Tuesday, October 30, 2007

Walkin', Tossin', Gatherin'


Tuesday, October 30, 2007

As I drove down Route 2 towards home and Marshfield tonight, my eye caught Gail's car and then Gail out in the daylilies, spade fork in hand, weeding the second of the 22 plots I got planted with daylilies. I slowed down way in advance of the turn because folks returning home after work are not always as cautious as they should be. I pulled up alongside our car and noticed Alex stretched back in the passenger seat reading his H.P. Lovecraft stories and recovering from his very unfavorable experience of weeding with Gail. Karl the wonder dog was no where to be seen which probably meant he was sound asleep when Gail and Alex left the house and it wasn't worth the trouble waking him.

Already it's been almost two months since I began transplanting daylilies. They look good for the time they have been in the ground and have set in quite well for the winter. Planting in the fall is a good thing but as you work into mid October in Vermont, you need to use care and watch the soil temperature fall. Below 50 degrees and I don't think it's prudent to transplant daylilies because that is a signal that temperatures will fall quickly and soon. This morning was our second hard freeze, this time 22 degrees. I suppose if you wanted to plant and mulch or plant in known micro climates it would be fine but for us, planting for the first time in an open field, caution is the word.

In addition, to a major planting effort, we have made other accomplishments. I have patched up the fence where moose have walked right through. This didn't please me either time but there is no stopping a moose. This time of year there is mating season to contend with when moose are on the move, a controlled moose season is under way, archery season for deer just ended and rifle season is beginning. This puts thousands of hunters into the woods causing moose and deer to move where they may not have gone before. The fence has done well for deer control but stopping moose was already a known factor. In the next couple weeks we'll start work on the gates to Route 2 and the last piece of fence along the Winooski River. I intentionally left that open after watching animal movement there last year. Observations found deer, bear, moose and coyote all using the same corridor.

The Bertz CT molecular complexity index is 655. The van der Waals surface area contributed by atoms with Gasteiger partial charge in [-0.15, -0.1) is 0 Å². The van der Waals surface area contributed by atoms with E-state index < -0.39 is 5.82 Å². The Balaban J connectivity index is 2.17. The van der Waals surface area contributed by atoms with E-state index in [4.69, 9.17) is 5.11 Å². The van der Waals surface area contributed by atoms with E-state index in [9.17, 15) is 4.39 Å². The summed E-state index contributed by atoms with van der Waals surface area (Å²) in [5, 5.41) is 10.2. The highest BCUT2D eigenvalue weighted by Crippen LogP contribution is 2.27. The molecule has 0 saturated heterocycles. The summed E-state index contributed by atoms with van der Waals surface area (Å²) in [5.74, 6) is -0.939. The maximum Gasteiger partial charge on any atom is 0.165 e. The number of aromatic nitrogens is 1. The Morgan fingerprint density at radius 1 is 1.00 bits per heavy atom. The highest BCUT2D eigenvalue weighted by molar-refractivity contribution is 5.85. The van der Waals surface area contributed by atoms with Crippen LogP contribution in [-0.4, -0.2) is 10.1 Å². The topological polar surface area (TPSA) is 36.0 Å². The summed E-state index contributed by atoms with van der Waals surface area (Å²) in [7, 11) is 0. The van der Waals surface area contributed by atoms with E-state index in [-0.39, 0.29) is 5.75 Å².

I made contact with Green Mountain Power and know that the power pole will cost $1200. That is a spring project that I will schedule in February so we are locked in before things get busy for the power company. We also have agreed to a building which we will use for a "pack and ship, sales area, office, take-a-break, get-out-of-the-weather, store equipment, warm up/cool off room".


When we were thinking about buying a prefab building from The Carriage Shed near the VA Hospital in White River, we had a contractor doing a bathroom over here at the house. He's a great person and a super contractor and he knows his stuff. He said he was familiar with the product and he couldn't build the same thing much cheaper if at all. That made us look more seriously at options. This picture isn't what we'll be getting for about $9000 delivered but it should help you visualize where we're at.

We will have a 12 X 28 foot building with the run-in part on the right as this picture shows. "Run-in" is the open area set up in a horse barn style building for animals to come in out of the weather, eat, drink, sleep etc. That's where we'll do pack and ship for Internet sales and all local sales. On the left interior wall of that room will be a full wall and a traditional door and storm door. I'm planning the door where customers and visitors won't be trying to get in, looking for whatever customers and visitors always look for. When I think about how important this is, I always remember the time three years ago when I walked into our house and a lady was wandering around. I asked if I could help and she said she thought our house was a gift shop. Gail will surely be happy not to give up her house anymore.